For many people, estate planning is a topic that conjures up painful thoughts of meetings with an attorney and a huge price tag. It doesn’t have to be that way. In fact, one of the smartest estate planning moves you can make likely won’t cost you a dime.
Estate planning is the process of deciding what you want to happen with your assets when you die, and then putting it in writing to make it official. When you’re ready to go into a lot of detail with your estate plan you’ll want to enlist the help of a lawyer to put together a trust or, at the very least, a will. In the meantime, you should make sure your beneficiary designations are up to date for all accounts and insurance policies that allow them.
If you’re like many of us, much of your wealth is contained in your bank accounts, retirement accounts and life insurance policies. In most cases, you can designate your beneficiaries for these types of accounts in a few minutes online, or with a simple form.
Beneficiary designation almost always trumps a will or trust.
Example of an estate plan gone wrong
Consider this real-life disaster scenario I ran into on the job several years ago. I received a call from the surviving spouse of a client who had recently passed away. She assumed she was the rightful heir of his retirement account managed by the firm I worked for. When I dug into the client’s records, I discovered that the most recent beneficiary listed for his account was his ex-wife. The woman he was married to when he passed wanted to provide a copy of his trust to us to prove she was entitled to receive the money. Unfortunately, it doesn’t work that way. By law, we had to transfer his retirement assets to the ex-wife. Even though our client went to the effort and expense of creating a trust, since he didn’t update his beneficiary designations, his intentions for one of his largest assets were not carried out. Talk about uncomfortable conversations; I’ll never forget that one.
Tip: Beneficiary designation almost always trumps a will or trust. Even if you spent a few thousand dollars creating a trust that details your wishes for your assets, the company managing your assets is obligated to follow the instructions on the most recent beneficiary designation on file.
ACTION STEP! Print or screenshot this post right now to remind you to update your beneficiaries this week. And follow through. It won’t cost you anything and you’ll get great peace of mind.
Types of accounts that have a beneficiary designation:
- Retirement accounts with your employer
- Individual Retirement Arrangements (IRA)
- Life insurance policies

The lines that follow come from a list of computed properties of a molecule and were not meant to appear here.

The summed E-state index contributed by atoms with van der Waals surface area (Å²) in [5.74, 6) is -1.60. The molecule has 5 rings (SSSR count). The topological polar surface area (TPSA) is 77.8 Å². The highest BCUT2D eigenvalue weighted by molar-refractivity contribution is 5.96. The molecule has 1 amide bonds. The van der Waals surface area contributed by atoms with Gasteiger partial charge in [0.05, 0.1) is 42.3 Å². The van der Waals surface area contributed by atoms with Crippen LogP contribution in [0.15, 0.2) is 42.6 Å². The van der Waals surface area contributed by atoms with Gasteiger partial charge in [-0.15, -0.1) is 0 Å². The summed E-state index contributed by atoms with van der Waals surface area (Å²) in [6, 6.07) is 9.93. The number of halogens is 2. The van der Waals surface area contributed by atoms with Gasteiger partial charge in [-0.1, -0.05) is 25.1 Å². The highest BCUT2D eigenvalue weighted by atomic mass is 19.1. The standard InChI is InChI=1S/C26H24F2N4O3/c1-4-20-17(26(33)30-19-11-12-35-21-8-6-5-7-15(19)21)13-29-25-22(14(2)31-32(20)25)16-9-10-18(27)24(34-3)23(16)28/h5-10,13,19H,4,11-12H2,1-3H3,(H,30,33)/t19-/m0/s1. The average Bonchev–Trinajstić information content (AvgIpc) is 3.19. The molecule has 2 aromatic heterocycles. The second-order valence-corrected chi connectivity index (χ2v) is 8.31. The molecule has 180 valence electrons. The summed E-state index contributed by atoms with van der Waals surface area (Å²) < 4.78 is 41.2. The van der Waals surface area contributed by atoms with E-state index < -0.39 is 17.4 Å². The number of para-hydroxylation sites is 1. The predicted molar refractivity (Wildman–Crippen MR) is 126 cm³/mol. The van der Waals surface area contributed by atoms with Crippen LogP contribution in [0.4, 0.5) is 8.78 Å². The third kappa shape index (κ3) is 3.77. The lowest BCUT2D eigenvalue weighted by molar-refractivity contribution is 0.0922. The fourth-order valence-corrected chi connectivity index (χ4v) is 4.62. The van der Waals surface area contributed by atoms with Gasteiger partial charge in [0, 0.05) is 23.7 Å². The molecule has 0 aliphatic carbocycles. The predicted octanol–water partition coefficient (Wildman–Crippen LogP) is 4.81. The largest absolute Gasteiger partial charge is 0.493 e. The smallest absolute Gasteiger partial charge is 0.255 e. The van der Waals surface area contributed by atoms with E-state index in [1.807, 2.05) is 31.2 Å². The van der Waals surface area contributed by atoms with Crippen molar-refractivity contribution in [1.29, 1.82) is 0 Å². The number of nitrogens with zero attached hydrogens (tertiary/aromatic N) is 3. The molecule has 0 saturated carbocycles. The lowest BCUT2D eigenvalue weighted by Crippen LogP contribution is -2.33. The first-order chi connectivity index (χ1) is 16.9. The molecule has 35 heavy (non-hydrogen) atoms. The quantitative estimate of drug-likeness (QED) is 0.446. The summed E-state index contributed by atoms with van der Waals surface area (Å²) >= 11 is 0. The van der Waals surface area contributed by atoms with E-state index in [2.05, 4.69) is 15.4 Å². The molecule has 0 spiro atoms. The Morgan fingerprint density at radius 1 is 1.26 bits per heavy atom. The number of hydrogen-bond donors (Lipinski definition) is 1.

Bank accounts rarely have a beneficiary designation, unless you specifically request it. If you have a spouse or other person listed as joint owner, they will remain in control of the assets when you pass. If you have a trust, it’s usually best to re-title bank accounts in the name of your trust. Consult the attorney that helped you set up the trust.
Most banks and credit unions allow you to register your account(s) with Transfer on Death (TOD) designation. It’s pretty much the same as a beneficiary designation. This is a good idea even if you have a joint owner, in case both of you pass together, or relatively close together.
If you have a trust, it’s usually best to re-title bank accounts in the name of your trust. Consult the attorney that helped you set up the trust.
These days, many financial institutions make it easy for you to see or update your beneficiary online. The thing is, few have migrated beneficiaries into your online profile that you named on paper forms years ago.
You’ll be smart to log into your online profile and check your beneficiaries. If the people you want to receive your assets aren’t visible, go ahead and name them as beneficiaries now. While you’re at it, print the pages listing your beneficiaries and keep them in a file with other end of life paperwork. You’ll be doing yourself, your heirs and your financial companies a big favor.
Types of beneficiaries:
- Primary – First in line to receive the assets. Can be one or more persons, or organizations. You say the percentage each will receive.
- Contingent – Receives assets only if primary beneficiary(ies) are unable to receive them; for example, if they pass before you.
Per Stirpes beneficiary designation
Per stirpes is a term used to describe what happens to assets if more than one beneficiary is named and one or more is not able to receive their share.
Example: A man has two adult children and names them as equal (50/50) beneficiaries to receive his $100,000 life insurance benefit. If Child A is no longer living when he dies, Child B would receive the full proceeds $100,000. However, if Child A has children of her own, the policy owner could designate require that if either of his beneficiaries dies before he does, their share would pass on to their children. This concept is referred to as per stirpes.
If any of these concepts are confusing to you, just ask a representative with your financial institution(s) to help you. This is business as usual for them.
When it comes to estate planning, we’re often advised to create a will and establish a trust. Both are good ideas. But even if you have a will or trust, your assets may end up in the wrong hands when you die if you don’t have proper beneficiary designations in place.
Whether you have a formal estate plan or not, contact all the companies you currently have investments, life insurance or bank account balances with and update your beneficiaries. It won’t cost you a dime and you’ll get instant peace of mind knowing your money will go where you want it when you pass.
Important: The information provided here is for educational purposes and should not be considered advice. Before you make any decisions, consult a trustworthy financial professional and/or tax planner.